Human Rights Watch accuses suspected Malian and Russian soldiers of executing 300 civilians in March

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In a report released Tuesday, Human Rights Watch said Malian soldiers linked to foreign mercenaries summarily executed 300 civilians in late March in a region of central Mali. These facts are the “worst episode of atrocities” committed since violence erupted in the country in 2012, says the NGO.

Malian soldiers linked to Russian foreign fighters denounced the summary execution of 300 civilians, some of whom were suspected of being jihadists, at the end of March in a central region of the country, denounced by Human Rights Watch.

In a report published on Tuesday, April 5, the NGO described a massacre that took place over several days between 27 and 31 March in Mora locality, between Mopti and Djenni, in an area that is one of the main centers of violence in the Sahel.

These facts are the “worst episode of atrocities” committed since the violence erupted in Mali in 2012, says the organization, which cited 27 people with knowledge of the events, including 19 survivors and witnesses.

‘Defamatory speculation’, according to the junta

No reaction to this report was initially obtained from the military-dominated authorities who seized power by force in 2020.

With the proliferation of messages on social media, they gave a completely different account of the events of Mora Friday, as they talked about an operation that allowed the killing of 203 members of “armed terrorist groups” and the arrest of 51 others. They scored an error against “defamatory speculations”.

But the UN mission in Mali, the United States, the European Union and France have expressed concern about the reports from Mora.

“The Malian government should open an urgent and impartial investigation into these mass killings, including the role of foreign soldiers,” said Corinne Dufka, Sahel region director at Human Rights Watch. She emphasized that for the credibility of these investigations, the authorities must get help from the African Union and the United Nations.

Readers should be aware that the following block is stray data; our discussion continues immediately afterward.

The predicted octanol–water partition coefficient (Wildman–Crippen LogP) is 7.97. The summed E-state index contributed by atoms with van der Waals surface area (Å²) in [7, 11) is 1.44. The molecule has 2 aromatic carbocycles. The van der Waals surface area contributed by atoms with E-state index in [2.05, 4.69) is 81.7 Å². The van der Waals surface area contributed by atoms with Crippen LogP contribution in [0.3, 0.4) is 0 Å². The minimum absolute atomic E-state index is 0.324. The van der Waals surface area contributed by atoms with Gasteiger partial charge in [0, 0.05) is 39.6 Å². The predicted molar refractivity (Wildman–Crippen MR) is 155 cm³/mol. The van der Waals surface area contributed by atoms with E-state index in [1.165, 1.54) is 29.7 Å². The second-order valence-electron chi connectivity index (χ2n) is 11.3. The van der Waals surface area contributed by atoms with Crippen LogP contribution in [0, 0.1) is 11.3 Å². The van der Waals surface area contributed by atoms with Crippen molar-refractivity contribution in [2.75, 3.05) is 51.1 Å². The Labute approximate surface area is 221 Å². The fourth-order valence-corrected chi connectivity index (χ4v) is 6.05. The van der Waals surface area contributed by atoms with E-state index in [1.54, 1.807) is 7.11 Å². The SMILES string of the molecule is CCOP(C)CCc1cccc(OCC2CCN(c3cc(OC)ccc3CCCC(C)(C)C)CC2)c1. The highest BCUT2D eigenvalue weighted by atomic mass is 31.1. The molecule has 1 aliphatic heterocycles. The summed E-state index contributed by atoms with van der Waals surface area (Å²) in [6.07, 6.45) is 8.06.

Human Rights Watch said that the events in Mora began on March 27 with the arrival of soldiers by helicopter to a livestock fair. It was alleged that the soldiers then exchanged fire with about thirty Islamic militants who were in the crowd; Several Islamists, a few civilians, and two foreign soldiers were reportedly killed.

Mora is described as a former locality that, like many other areas in Mali, is under the control of groups affiliated with al-Qaeda.

Human Rights Watch quoted eyewitnesses as saying that reinforcements transported by helicopters had captured Mora, and Malian and foreign soldiers.

Foreigners are equal to Russians because they do not speak French and there has been a lot of talk in the media, including from the authorities, about the arrival of Russian soldiers in recent months to help fight the jihadists.

Mass graves and cremated bodies

Soldiers reportedly combed the area and “executed” a number of people and arrested hundreds more. In the following days, they allegedly shot and executed dozens of captives in small groups, perhaps on the basis of their dress or because they wore beards according to rules established by the jihadists, or because of their ethnicity.

According to Human Rights Watch, the “vast majority” of the men executed were Fulani, a group of which the jihadists largely recruited.

The NGO recalls that “intentional killing or ill-treatment of an individual while in custody is a war crime.”

Human Rights Watch said that civilians were forced to dig mass graves before their execution and some remains were burned beyond recognition.

with AFP

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